The Yarn

Ange Shares Life as an Artificial Insemination Technician

Ange Wilson has spent almost 20 years with her arm somewhere she jokes her former ‘office girl’ self could never have imagined - but the artificial insemination technician wouldn’t have it any other way.


Leading the Herd to Water

Elisha Parker has a lot on her ever-expanding plate. A wearer of many hats, Elisha is the co-founder of, a national cattle advertising website that is the first of its kind in Australia. As the Queensland finalist for the AgriFutures 2020 Rural Women’s Award, she runs the flourishing site alongside co-founder Annabelle Spann, while working full time remotely as a lawyer and overseeing her daughter’s School of the Air curriculum. Sound like a lot? That’s because it is.


Sunnyside Brahmans: Beef Australia Stud Cattle & Genetics Auction

Mitchell and Hanna with kids Macy and Dallas In the lead up to #Beef2021, we caught up with Mitchell and Hanna Redding to discuss the Inaugural Beef Australia Stud Cattle and Genetics Auction being held in Rockhampton in May. Located near Toowoomba, west of Brisbane the couple run Sunnyside Brahmans alongside Hanna’s parents Mark and Kaylene Leicht.

The Yarn

A few days turns into Forty Years of Farming within the Merino Industry

In her early 20’s Lynley Anderson returned from an overseas adventure to give her parents a hand on the family property near Kojonup, WA. A few weeks turned into 40 years as the young nurse rediscovered her home and a passion for the Merino industry.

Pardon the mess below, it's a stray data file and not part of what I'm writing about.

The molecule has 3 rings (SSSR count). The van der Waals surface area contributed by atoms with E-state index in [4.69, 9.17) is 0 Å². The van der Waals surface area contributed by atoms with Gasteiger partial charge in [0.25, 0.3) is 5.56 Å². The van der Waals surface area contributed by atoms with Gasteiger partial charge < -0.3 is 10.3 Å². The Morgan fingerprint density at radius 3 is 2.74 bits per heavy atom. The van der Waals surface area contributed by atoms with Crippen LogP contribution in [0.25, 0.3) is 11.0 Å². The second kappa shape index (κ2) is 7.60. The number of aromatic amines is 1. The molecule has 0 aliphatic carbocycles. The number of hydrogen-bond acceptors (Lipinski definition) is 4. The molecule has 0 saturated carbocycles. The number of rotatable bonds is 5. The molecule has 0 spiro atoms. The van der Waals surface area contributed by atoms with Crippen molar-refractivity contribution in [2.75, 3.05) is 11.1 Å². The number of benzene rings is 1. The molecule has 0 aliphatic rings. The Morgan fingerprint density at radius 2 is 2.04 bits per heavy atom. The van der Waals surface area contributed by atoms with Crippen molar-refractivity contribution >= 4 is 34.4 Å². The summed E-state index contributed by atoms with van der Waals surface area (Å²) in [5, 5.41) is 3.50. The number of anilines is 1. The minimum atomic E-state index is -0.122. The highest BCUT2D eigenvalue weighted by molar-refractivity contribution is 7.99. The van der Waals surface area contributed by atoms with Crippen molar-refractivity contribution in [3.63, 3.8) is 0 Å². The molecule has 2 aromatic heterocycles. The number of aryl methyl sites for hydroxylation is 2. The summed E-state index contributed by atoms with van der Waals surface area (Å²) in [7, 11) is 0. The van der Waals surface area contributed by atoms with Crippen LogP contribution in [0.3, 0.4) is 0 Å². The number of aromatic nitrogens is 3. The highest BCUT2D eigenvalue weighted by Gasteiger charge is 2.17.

Daniel Barrett Music: Unsigned Artist Winner

We are incredibly excited to announce that AuctionsPlus has found our Unsigned Artist and will be bringing Daniel Barrett to Beef Australia with us in May. Daniel is a self-taught singer/songwriter from the Murray River town of Echuca in Victoria. When we spoke with him, he couldn’t believe that he had won, “I don’t know what to say, I’m really thankful for the opportunity. I can’t wait to show more people what I do”.


Oakvale Square Meaters: Beef Australia Stud & Genetics Auction

Gary and Heather Sewell have been operating their stud Oakvale Square Meaters for nearly twenty years. Gary is excited to get back to Beef this year for an array of reasons, “It (Beef) provides us the chance to meet a lot of different people with different backgrounds from right across the industry”.


Twenty Years of Hard Work brings Dream to Life for Gilmore Family

At the ripe old age of 12, Graham Gilmore felt he might just have experienced the proudest moment of his life. He’d shown the champion Dorset Horn ewe as a novice breeder at the Sydney Sheep Show. While he still remembers it like it was yesterday, fast forward to today and he’s notched up another achievement he thinks might just pip it at the post - developing the Australian White breed.


Marty Rowlands of KBV Simmentals: 20 Years Producing & Beef Australia

Marty Rowlands has been a producer for the past 20 years, with Beef Australia his main focus every 3 years. Having stock for sale at every Beef Australia event, Marty is extremely excited by the opportunity of the Inaugural Stud Cattle and Genetics Auction at #Beef2021.


The Untapped Potential of the Humble Working Dog

Kelly Barnes’ love for dogs and personal experience living with chronic pain and mental health have led her to develop Mates Working Dog School – a training program helping participants build low stress stock handling skills and a stronger awareness of mental health care. The Dunkeld local is passionate about offering social connections and networking events for primary producers, earning her the title of Victoria’s AgriFutures Rural Women’s Award in 2020.